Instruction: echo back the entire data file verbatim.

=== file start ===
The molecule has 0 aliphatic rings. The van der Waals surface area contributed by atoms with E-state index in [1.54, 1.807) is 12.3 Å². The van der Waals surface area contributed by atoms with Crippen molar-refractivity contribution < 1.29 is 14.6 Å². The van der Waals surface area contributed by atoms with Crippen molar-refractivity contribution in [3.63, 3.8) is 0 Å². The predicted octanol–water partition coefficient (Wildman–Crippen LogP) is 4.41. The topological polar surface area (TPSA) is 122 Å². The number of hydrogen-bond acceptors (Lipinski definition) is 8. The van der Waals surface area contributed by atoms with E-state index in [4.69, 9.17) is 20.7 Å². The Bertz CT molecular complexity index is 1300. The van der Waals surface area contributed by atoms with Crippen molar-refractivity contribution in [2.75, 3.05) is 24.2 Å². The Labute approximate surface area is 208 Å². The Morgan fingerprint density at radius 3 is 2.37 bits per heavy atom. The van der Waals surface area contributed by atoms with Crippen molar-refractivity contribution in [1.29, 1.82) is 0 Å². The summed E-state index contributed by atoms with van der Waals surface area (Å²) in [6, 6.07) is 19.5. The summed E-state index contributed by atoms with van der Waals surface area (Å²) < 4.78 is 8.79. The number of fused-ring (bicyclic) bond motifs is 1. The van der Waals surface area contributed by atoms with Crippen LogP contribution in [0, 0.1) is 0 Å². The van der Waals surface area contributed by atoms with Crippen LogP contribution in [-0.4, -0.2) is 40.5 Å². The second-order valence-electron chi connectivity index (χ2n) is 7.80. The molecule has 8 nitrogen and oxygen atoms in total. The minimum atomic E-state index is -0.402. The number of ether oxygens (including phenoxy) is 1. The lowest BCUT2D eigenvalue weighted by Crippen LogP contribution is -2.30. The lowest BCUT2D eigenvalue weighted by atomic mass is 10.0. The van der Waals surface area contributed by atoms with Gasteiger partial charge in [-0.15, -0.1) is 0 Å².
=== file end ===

The molecule has 0 aliphatic rings. The van der Waals surface area contributed by atoms with E-state index in [1.54, 1.807) is 12.3 Å². The van der Waals surface area contributed by atoms with Crippen molar-refractivity contribution < 1.29 is 14.6 Å². The van der Waals surface area contributed by atoms with Crippen molar-refractivity contribution in [3.63, 3.8) is 0 Å². The predicted octanol–water partition coefficient (Wildman–Crippen LogP) is 4.41. The topological polar surface area (TPSA) is 122 Å². The number of hydrogen-bond acceptors (Lipinski definition) is 8. The van der Waals surface area contributed by atoms with E-state index in [4.69, 9.17) is 20.7 Å². The Bertz CT molecular complexity index is 1300. The van der Waals surface area contributed by atoms with Crippen molar-refractivity contribution in [2.75, 3.05) is 24.2 Å². The Labute approximate surface area is 208 Å². The Morgan fingerprint density at radius 3 is 2.37 bits per heavy atom. The van der Waals surface area contributed by atoms with Crippen molar-refractivity contribution in [1.29, 1.82) is 0 Å². The summed E-state index contributed by atoms with van der Waals surface area (Å²) in [6, 6.07) is 19.5. The summed E-state index contributed by atoms with van der Waals surface area (Å²) < 4.78 is 8.79. The number of fused-ring (bicyclic) bond motifs is 1. The van der Waals surface area contributed by atoms with Crippen LogP contribution in [0, 0.1) is 0 Å². The van der Waals surface area contributed by atoms with Crippen LogP contribution in [-0.4, -0.2) is 40.5 Å². The second-order valence-electron chi connectivity index (χ2n) is 7.80. The molecule has 8 nitrogen and oxygen atoms in total. The minimum atomic E-state index is -0.402. The number of ether oxygens (including phenoxy) is 1. The lowest BCUT2D eigenvalue weighted by Crippen LogP contribution is -2.30. The lowest BCUT2D eigenvalue weighted by atomic mass is 10.0. The van der Waals surface area contributed by atoms with Gasteiger partial charge in [-0.15, -0.1) is 0 Å².